Celebrity Big Brother Ain't What It Once Was

I was really looking forward to Celebrity Big Brother starting in July. I thoroughly enjoyed the series earlier this year and had high hopes for the Summer series. While I didn't know a lot of the 'celebs' who were lined up to take part, that didn't really matter too much to me.

We're currently just over a week into the series and I've already had enough. I'm finding this series particularly difficult to watch and something that's billed as an entertainment show feels far from entertaining.

Don't get me wrong, I love a bit of drama, I love the fall outs and the explosiveness that comes with a load of Celebs stuck in a house fighting for air time but this time around it's too much even for me.

I was discussing Celebrity Big Brother with my best friend this morning. We're both huge fans of Reality TV and I mentioned to her how I feel Reality TV isn't actually that real anymore.

We're 16 years into the Big Brother franchise. When it first burst onto our screens back in the year 2000 it felt fresh. It was described as a social experiment. Something that had never been done before. No one, including the housemates knew what to expect.

As the years have passed each housemate be it a celebrity or a mere mortal know how to engineer it so the spotlight is on them. They know OK Magazine front covers await them upon their exit, they know they'll be guaranteed Personal Appearances in nightclubs up and down the country. And of course, with all this in rolls the ££££.

The housemates know the perfect recipe for Big Brother success is a showmance. Thus, it's of no great surprise that I learnt last week that both Marnie and Lewis have the same management team. You can almost imagine the meetings that would've taken place prior to them entering the house. Cynical? Me? Well, yes, I am.

I've watched year after year as the same old shit goes down in the house and it all feels a bit stale. I don't think either Marnie or Lewis have genuine feelings for each other. The only thing they're eyeing up are the lucrative interviews they'll be offered when the show is over.

Prior to this series of Celebrity Big Brother beginning, Bear, who first found fame on Shipwrecked and later Ex On The Beach (both reality TV shows) took part in an OK magazine interview. This was alongside his girlfriend (also a Reality TV star), Bear explained how he wouldn't cheat on his girlfriend whilst in the house because a kiss just isn't worth losing what he has on the outside.

Well, it didn't take him long to indulge in some tonsil tennis with Chloe did it? A matter of days in fact.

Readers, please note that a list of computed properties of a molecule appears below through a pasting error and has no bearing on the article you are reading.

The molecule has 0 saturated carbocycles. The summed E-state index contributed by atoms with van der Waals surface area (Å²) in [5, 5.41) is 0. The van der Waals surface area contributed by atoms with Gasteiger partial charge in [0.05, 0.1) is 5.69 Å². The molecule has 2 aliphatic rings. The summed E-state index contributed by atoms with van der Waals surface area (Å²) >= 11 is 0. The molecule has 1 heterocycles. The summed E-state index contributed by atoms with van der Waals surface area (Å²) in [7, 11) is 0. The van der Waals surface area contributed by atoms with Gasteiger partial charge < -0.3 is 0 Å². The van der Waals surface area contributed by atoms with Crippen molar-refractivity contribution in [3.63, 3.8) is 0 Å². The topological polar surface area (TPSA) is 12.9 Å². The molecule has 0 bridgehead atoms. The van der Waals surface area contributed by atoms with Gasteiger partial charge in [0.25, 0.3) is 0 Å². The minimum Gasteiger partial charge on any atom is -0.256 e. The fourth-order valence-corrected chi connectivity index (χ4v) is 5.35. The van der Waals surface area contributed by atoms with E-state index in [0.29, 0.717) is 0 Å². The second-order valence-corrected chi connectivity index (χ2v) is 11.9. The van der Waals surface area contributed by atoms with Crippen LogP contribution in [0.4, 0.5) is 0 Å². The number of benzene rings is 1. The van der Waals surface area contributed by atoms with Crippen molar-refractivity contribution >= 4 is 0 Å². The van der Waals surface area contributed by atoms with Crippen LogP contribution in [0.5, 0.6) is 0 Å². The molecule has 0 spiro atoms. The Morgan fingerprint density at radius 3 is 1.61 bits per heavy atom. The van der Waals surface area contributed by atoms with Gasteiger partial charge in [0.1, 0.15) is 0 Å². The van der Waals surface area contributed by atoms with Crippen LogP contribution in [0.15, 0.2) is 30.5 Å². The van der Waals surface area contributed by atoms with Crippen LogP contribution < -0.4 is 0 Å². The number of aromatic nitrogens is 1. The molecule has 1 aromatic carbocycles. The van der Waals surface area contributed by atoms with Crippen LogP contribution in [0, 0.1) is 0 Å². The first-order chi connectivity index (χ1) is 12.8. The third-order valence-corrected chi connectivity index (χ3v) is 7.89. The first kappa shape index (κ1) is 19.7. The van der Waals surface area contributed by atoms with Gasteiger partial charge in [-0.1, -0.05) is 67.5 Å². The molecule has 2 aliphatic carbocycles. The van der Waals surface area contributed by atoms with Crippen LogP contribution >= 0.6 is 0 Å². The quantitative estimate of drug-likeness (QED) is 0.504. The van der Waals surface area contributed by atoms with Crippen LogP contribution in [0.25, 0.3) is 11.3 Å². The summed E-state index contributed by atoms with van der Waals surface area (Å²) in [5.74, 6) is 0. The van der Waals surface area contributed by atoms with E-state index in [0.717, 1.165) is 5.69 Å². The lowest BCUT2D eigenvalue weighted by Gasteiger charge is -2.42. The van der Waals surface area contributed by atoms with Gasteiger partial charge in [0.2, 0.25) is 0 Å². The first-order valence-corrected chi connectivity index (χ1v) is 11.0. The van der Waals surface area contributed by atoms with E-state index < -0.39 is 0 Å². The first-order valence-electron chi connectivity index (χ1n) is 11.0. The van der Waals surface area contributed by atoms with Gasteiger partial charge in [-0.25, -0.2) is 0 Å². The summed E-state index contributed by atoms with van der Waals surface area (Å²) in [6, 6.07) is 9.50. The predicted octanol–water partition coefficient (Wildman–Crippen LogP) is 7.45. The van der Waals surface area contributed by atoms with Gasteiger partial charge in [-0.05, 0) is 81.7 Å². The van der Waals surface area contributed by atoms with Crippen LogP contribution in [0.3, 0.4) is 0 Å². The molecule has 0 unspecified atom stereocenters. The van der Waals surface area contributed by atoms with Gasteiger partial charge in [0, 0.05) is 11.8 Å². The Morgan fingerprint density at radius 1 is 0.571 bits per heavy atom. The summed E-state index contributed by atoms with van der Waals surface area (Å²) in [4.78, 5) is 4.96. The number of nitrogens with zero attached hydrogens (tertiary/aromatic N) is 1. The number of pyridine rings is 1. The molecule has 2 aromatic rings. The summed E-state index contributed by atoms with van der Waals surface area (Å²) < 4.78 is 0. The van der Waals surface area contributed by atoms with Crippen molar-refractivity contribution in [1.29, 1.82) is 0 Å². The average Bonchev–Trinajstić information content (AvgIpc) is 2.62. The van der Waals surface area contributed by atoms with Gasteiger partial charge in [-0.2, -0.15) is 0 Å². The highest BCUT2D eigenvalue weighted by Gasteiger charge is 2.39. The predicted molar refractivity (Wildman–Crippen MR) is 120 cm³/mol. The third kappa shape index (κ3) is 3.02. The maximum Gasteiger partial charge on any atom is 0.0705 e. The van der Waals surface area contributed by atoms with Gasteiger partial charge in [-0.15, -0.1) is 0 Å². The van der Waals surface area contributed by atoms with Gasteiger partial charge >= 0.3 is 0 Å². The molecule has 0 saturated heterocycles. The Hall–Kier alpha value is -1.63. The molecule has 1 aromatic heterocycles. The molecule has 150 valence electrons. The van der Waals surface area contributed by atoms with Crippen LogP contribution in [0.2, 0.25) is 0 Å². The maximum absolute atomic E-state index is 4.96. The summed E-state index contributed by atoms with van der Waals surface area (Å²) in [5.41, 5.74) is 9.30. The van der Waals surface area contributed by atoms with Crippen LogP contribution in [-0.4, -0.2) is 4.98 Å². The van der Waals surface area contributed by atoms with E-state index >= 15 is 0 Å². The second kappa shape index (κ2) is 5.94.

He knows what the audience want. He knows what will gain column inches and what will get him talked about on the outside. Bear is a dab hand at this Reality TV lark, the more he kicks off, the more appearances he makes in the magazines and the more times we see his name trending on Twitter. Even if it's for all the wrong reasons. It's still notoriety to him. I watched as Grant Bovey said as much in his exit interview on Friday.

Following Christopher Biggins removal from the house for what we're informed were offensive comments made (the producers have decided not to televise what Biggins said), I've seen how viewers have declared other housemates should receive similar treatment. We watched as Aubrey spat in Bear's food (vile) and only received a warning. We also saw Bear throw something against a mirror which smashed. You could argue his actions were criminal damage and could've ended up injuring someone. I can understand why viewers think both Bear and Aubrey should've been thrown out because of their behaviour.

Of course, the producers know the housemates actions mean once again the show is creating a lot of controversy and I'm sure they're pleased about this. However, what's the cost?

I'm no prude, it takes a lot to offend or even shock me when it comes to television, however, as a lifelong fan of Celebrity Big Brother and a Reality TV obsessive, I'm finding this series uncomfortable to watch. CBB appears to have lost its fun, its light-heartedness and above all the entertainment factor.

I miss the innocent days where housemates didn't have an ulterior motive. When it was the taking part that counted. They were in it for the experience and fame and potentially fortune was an added bonus. Back in the day Big Brother didn't feel contrived and right now, if I'm honest Reality TV feels anything but real.